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Inside Out 2 - Ask A Therapist

This summer’s blockbuster hit Inside Out 2 has garnered the praise of critics and captured the hearts of audiences around the world. Just as the original film did, the sequel delves into the complex world of emotions. This attention to the human experience of feelings has resonated with audiences. But what do therapists think about the movie’s portrayal of mental health concerns?

Here’s what some of our clinicians at Brentwood Counseling Associates had to say:

  • How does the movie portray the complexity of emotions beyond the basic five from the original film? What new emotions are introduced, and how do they interact with the existing ones?

Gilda Linder: Inside Out 2 provides a fuller range of emotions than the original as the main character is maturing physically as well. The emotions of anxiety, embarrassment, ennui, envy, and nostalgia are introduced to help Riley cope with puberty. Nostalgia is dismissed for later access; however, I do feel this is a missed opportunity. I recall in adolescence acknowledging the loss of childhood, symbols of youth, and innocence with nostalgia for simpler times. The new emotions seem to compete with the basic emotions until there is a realization that life’s complexities often yield mixed feelings. 

  • What scenes in the movie highlight the importance of acknowledging and validating all emotions, even those that are less pleasant or harder to understand?

Gilda Linder: I felt the scene where Joy is tossing away negative memories and sending them to be forgotten was a powerful foreshadowing of impending doom. The memories we try to ignore do not leave our system. They simply remain dormant until some connection or event resurfaces them with additional pain, distorted beliefs, and emotional overwhelm. This is highlighted in the movie as all the emotions realize the importance of the full range of emotions–none of which are bad and all of which are purposeful–and the whole person. This integrated self at the end of the movie highlights congruency and wholeness rather than fragmentation, denial and shame. 

How The Film Handles The Concept of Emotional Regulation…

  • How do the characters demonstrate strategies for regulating their emotions in the face of new challenges? What specific techniques do they use?

Gilda Linder: One tool that was demonstrated was simply acknowledging the emotion and allowing space for it. The character is allowed to cry when it is appropriate. Another technique I saw demonstrated was when the character had a panic attack and felt the bench beside her, took deep breaths, and recalled resources to ground herself. I also liked that at the end, Riley was choosing which emotion (Joy) she wanted in the moment rather than the emotions controlling the individual. This demonstrated self-regulation and mindfulness. 

Travis Moore: In the final scene, Anxiety is in a tizzy about matters out of their control.  Joy is able to refocus Anxiety’s worries onto a thought/worry that can be controlled.   When they refocus their attention onto matters within control (in that case, a Spanish test) they are able to direct that anxious energy in a helpful outlet. 

  • What moments in the film can serve as examples for clients on how to manage overwhelming emotions or emotional outbursts?

Gilda Linder: I feel the panic attack is an obvious choice. Riley tolerated the anxiety, breathed through it, felt objects near her to ground and become more present, and interestingly Joy was able to put Anxiety at peace. Choosing joy, hope, gratitude to reflect upon can also help manage overwhelming distress.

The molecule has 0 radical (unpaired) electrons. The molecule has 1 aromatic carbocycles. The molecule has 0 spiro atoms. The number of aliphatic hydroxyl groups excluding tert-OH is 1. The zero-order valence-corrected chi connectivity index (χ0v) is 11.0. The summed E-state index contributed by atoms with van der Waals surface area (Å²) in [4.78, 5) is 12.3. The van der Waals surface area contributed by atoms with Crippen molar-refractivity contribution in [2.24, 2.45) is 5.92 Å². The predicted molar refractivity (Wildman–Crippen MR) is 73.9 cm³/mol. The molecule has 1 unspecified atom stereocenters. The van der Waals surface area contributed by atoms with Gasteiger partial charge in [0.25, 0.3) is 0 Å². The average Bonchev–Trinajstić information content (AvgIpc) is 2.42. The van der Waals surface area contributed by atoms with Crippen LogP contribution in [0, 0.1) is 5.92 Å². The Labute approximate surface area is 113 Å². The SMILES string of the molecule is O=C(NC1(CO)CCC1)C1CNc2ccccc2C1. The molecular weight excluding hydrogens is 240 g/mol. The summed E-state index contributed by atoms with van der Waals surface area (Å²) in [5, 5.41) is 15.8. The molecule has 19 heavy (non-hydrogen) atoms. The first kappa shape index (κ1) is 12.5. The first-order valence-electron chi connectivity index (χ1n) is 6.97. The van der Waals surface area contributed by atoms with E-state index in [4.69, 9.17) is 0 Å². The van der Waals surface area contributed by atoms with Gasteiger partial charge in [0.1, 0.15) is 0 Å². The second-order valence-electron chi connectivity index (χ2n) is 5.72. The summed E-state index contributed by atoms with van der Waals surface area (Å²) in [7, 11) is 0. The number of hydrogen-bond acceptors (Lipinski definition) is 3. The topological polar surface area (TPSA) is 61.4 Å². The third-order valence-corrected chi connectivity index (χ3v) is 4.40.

How Inside Out 2 Demonstrates the Role of Family Dynamics and Support…

  • How does the movie depict the role of family and social support in emotional development? What positive and negative family interactions are highlighted?

Joy Lisea: As we begin to understand Riley, more, we see she has a strong desire to please other people. As she is learning more about how to fit in, the positive belief system from her family and other social supports, are slowly torn away when she begins to think negative or anxious thoughts towards herself.

How the Film Promotes Mental Health Awareness…

  • How does "Inside Out 2" contribute to the conversation about mental health and emotional well-being? Are there any direct references to mental health issues or interventions?

Gilda Linder: Using the characters in the movie to branch into Internal Family Systems is the first thing to come to mind. Having a panel of emotions with different personalities and perspectives highlights parts of the self and how they interact by managing or minimizing emotions or dismissing what is not convenient to face. I imagine referencing these characters and their actions with children would be a great tool to help them understand their emotions, “Did the angry part of you show up? What did that look like and feel like for you? What did that angry part need or want?” For adults, the movie is a lighthearted illustration to use in educating clients on the seriousness of emotional needs and past events. The memory network, core beliefs, and even the projections of automatic negative thoughts are great tools for helping adults understand the way the central nervous system connects the body and mind and the role thoughts and emotions play in our lives. 

What are your thoughts?

How do you feel "Inside Out 2" handled the topic of mental health?

  • Excellent – it provided great insights into emotions.

  • Good – it raised important points about mental health.

  • Fair – it was okay but could have been better.

  • Poor – it didn’t effectively address mental health issues.

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